If you’re a parent, I don’t have to tell you this: You already know that your small child loves music. Maybe she sings, dances, claps, marches, and moves to music she likes. Or perhaps he bangs a drum or picks at notes on a piano.
Based on this obvious interest (not to mention possible aptitude), you may be considering enrolling a young child in music lessons. But while private music lessons work for some small children, not all preschoolers are ready to focus for a half-hour private piano, violin, or guitar lesson lesson. Many aren’t ready to adhere to a regular practice schedule. Not to mention that young children simply may not have the dexterity to move fingers independently to make notes on a piano or a violin.
But small children can handle other instruments appropriate for a pre-schooler’s development, size, and age. Percussion instruments, and sometimes harmonicas, recorders, or ukeleles, can be managed by tots. The trick is to find a program that suits your child’s level of development and cognitive abilities.
Groups Lessons Offer General Music Instruction
Perhaps the most famous pre-school music education program is the Suzuki program, which started by training children as young as three or four on violin, and has expanded to offer music instruction in piano, recorder, percussion, and other instruments. The Suzuki program has some astonishing success stories, but it isn’t for every child: It involves both private and group instruction and focuses on the development of specific instrumental skills. Other group programs focus on specific instruments, for example, group piano classes. But not all preschoolers are ready for this level of instruction.
Children who exhibit an interest in music but who aren’t yet mature enough for private lessons can benefit from general music lessons in a group setting. Some of the better known programs with classes all across North America include Music for Young Children, Kindermusik, Musikgarten, and Gymboree Play and Music.
In addition, countless local programs offer group music classes for small children. Many of these programs have been developed by instructors who have experience working in various other major programs. Local group music programs for small children may be offered by just one teacher working out of a home studio; or they may be offered at community music schools, at community centers, in YMCAs, in pre-school programs, at colleges and universities, or in music stores.
The well-known programs vary: For example, Musikgarten has programs for infants, whereas Music for Young Children’s Sunrise Program starts wtth children ages two and three. But though the specifics vary, all the programs include games and activities designed to teach children about pitch, rhythm, singing, listening, music appreciation, and even composing.
Benefits of Group Music Lessons
Group music lessons serve several important purposes in setting the stage for a child’s music education.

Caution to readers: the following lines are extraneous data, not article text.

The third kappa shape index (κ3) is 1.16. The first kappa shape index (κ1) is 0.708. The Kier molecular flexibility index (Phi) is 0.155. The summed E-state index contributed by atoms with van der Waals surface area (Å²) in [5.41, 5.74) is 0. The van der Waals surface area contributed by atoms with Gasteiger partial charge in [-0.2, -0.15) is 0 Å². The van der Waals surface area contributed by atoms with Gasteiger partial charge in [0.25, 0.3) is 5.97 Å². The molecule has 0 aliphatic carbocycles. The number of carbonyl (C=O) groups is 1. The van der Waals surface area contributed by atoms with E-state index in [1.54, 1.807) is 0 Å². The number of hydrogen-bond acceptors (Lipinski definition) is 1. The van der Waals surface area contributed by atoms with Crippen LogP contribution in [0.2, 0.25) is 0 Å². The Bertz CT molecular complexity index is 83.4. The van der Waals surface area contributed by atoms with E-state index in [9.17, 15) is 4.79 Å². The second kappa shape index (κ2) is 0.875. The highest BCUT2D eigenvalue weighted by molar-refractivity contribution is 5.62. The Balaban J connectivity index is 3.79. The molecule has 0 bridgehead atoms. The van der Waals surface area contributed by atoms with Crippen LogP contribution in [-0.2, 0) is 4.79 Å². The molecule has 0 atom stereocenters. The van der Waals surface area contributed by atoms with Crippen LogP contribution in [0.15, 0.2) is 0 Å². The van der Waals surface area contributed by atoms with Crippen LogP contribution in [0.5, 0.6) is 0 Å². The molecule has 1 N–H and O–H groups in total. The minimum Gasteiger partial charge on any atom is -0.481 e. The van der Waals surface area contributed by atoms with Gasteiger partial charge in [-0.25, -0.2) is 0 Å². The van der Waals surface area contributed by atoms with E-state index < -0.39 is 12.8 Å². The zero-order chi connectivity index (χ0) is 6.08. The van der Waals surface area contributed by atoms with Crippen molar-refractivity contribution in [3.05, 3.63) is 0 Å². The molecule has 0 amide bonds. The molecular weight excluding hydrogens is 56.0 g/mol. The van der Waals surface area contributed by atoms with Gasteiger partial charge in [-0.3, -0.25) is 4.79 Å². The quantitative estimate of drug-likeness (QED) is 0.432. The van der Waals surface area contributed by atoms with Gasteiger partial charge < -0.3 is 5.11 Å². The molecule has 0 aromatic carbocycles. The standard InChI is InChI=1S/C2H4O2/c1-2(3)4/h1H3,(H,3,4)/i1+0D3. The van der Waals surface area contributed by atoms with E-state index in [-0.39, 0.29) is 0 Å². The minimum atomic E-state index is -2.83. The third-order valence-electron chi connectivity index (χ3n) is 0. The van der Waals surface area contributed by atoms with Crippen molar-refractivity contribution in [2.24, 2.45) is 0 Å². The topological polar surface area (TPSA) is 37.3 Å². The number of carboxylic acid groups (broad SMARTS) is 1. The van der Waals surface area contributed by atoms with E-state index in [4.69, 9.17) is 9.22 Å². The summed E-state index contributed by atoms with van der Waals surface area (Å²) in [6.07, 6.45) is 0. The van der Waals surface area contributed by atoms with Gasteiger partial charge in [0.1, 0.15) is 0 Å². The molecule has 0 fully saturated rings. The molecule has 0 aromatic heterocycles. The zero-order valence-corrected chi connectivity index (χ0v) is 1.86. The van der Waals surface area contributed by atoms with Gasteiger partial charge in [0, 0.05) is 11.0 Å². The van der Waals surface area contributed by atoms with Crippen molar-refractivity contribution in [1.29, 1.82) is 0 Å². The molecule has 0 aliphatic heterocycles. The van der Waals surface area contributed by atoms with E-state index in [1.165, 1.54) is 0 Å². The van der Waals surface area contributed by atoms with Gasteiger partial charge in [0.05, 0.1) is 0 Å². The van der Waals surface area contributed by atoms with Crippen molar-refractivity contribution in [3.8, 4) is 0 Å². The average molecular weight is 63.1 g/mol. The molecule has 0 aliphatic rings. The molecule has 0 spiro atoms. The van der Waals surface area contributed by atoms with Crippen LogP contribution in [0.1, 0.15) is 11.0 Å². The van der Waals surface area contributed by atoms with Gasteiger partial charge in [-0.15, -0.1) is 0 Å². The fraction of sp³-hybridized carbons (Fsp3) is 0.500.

Perhaps most importantly, these music classes focus on what small children can do (move to music, count, recognize pitch, sing) and not what they can’t do (make a perfect note on a violin, play with good hand position on a piano, blow a note into a trumpet). Group music lessons don’t focus on istrumental skills; instead, they include age-appropriate activities that most preschoolers can handle and will enjoy.
Games might include stretching hands up when notes go higher in a song, or crouching down when pitches get lower, marching and counting to music, tossing a ball in time with rhythm, and learning note names and how to count. Thus, lessons are not frustrating for the child; they are fun.
Secondly, the skills that can be taught to very young children – pitch recognition, musical form, counting, playing in time – are essential for beginning study on any instrument. Not only that, but these skills are very effectively taught to groups via games.
Many private teachers breathe a sigh of relief when a young child comes in the door who has already taken part in a group music program that teaches pitch and rhythm. A student who has not had this exposure is often overwhelmed by the sheer volume of all there is to learn and do when starting an instrument: find the note, play it correctly with the right finger, learn the difference between high notes and low notes, short notes and long notes, and so much more. Students with early exposure to fundamentals often find the first lessons on an instrument much easier, because they already understand some basic musical concepts.
Other Advantages of Group Music Instruction for Pre-School Children
- Group lessons are fun because they involve play with other children. Small children take cues from each other, and learn by playing and engaging directly with material that interests them.
- Group lessons instill an early appreciation that music is an enjoyable activity to be played in a group setting.
- Group music classes focus on skills that small children are cognitively and physically able and ready to learn – not skills that will frustrate them..
- Group music classes create a quality educational family interaction. (Most programs require parental attendance and participation.)
In short, group music lessons give pre-schoolers an opportunity to play with music, to have a stress-free and enjoyable introduction into the world of music making, and teach them skills that they will be able to apply to instrumental study – when they are ready for it.